Is Alzheimer’s Really Type 3 Diabetes?

Getting the news that you or a senior loved one has Alzheimer’s can be life-changing. A frustration for both seniors and their families is the lack of solid science about the cause of the disease. Recent studies linking diabetes and Alzheimer’s, however, seem to be gaining ground.

Nearly 26% of adults age 65 and older have diabetes. One out of eight older adults lives with Alzheimer’s disease. What researchers are trying to determine is if there is a link between the two.

Is There a Link between Diabetes and Dementia?

Since 2005, the link between dementia and insulin-resistance has grown stronger. It’s even led some researchers to begin referring to Alzheimer’s by a new name: Type 3 diabetes.

These studies seem to indicate seniors with diabetes are twice as likely to develop Alzheimer’s disease.

While researchers don’t yet understand the cause-and-effect between diabetes and dementia, they do know that high blood sugar can have a negative impact on brain health.

Type 2 diabetes results when the body doesn’t make the right amount of insulin or doesn’t process it properly. As blood sugar in the body rises, it puts more stress on blood vessels, including those in the brain. This causes arteries in the brain to harden and narrow.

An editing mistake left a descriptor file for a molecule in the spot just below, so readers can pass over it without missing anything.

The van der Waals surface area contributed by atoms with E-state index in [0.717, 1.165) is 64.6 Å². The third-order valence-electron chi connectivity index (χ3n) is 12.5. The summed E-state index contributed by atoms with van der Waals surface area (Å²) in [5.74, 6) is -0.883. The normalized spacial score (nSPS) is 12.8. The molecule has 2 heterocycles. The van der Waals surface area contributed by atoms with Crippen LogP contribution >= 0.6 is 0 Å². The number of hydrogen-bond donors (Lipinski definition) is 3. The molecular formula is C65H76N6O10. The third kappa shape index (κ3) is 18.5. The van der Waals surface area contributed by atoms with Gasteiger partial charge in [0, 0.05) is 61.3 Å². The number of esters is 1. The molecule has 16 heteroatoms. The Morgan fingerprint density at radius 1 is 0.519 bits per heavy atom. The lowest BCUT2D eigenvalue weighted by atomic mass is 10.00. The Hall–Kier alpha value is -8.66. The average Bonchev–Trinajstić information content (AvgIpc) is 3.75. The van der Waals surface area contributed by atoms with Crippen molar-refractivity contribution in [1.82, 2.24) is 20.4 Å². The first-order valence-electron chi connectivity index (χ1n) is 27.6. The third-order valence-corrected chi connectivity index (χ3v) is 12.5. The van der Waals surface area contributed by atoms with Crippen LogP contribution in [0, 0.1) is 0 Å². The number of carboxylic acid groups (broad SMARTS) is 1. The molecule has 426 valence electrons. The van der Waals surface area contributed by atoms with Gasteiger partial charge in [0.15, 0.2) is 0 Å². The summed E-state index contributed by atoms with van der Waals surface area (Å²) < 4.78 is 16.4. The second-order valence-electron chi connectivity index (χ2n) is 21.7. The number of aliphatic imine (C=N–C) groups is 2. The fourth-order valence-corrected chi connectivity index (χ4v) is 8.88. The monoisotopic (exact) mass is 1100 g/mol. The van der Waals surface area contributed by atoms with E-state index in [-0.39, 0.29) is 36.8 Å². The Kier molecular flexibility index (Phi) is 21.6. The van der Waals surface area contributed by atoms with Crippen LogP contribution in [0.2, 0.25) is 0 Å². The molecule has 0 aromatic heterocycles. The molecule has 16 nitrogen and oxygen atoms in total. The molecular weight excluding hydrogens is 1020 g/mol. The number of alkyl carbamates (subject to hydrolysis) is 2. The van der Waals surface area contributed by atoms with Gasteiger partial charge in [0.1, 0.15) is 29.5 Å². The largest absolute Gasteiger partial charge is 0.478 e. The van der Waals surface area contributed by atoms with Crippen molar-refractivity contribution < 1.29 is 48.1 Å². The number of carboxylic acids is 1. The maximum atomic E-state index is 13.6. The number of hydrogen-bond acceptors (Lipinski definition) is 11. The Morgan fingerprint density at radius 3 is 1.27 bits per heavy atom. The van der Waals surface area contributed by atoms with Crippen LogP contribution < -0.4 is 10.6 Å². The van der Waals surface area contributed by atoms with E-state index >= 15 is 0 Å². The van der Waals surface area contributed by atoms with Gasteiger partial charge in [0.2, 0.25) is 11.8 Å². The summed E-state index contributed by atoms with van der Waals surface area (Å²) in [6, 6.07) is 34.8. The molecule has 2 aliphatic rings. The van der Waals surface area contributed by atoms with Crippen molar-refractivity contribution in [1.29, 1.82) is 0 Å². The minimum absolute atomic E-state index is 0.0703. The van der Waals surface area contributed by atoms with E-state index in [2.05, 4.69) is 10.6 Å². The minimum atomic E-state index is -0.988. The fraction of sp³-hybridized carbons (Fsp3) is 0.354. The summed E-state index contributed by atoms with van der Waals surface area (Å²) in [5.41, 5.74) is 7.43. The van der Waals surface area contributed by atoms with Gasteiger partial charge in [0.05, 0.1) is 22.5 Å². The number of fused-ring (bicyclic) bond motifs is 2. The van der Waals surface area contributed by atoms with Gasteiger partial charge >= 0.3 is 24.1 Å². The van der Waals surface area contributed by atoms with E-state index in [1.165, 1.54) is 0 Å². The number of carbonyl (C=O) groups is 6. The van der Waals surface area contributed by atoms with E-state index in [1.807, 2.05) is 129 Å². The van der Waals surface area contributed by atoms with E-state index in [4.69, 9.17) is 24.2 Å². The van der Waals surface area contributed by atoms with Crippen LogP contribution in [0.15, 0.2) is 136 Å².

If an adequate supply of blood doesn’t reach the brain, an older adult’s cognitive abilities may decline. They may develop problems with memory or have trouble completing daily tasks independently.

Excess glucose (sugar) also limits the brain’s ability to break down fatty membranes. When these clump together, they form plaques and tangles that are believed to contribute to the onset of Alzheimer’s disease.

How to Lower an Older Adult’s Risk for Diabetes

While there is no definitive way to prevent Alzheimer’s disease, researchers believe lifestyle is the key.

According to the American Diabetes Association, you can lower your risk for diabetes by:

  • Using the plate-method to eat healthy, well-balanced meals.
  • Get 150 combined minutes of exercise each week. Most physicians recommend 30 minutes of moderate exercise five days a week.
  • Work with your family physician to monitor and manage cholesterol and blood pressure.
  • Don’t smoke.
  • Limit alcoholic beverages to just a few times a week or less.

Successfully controlling blood sugar may help seniors prevent or delay the onset of dementia allowing them to live healthier, more active lives.

 

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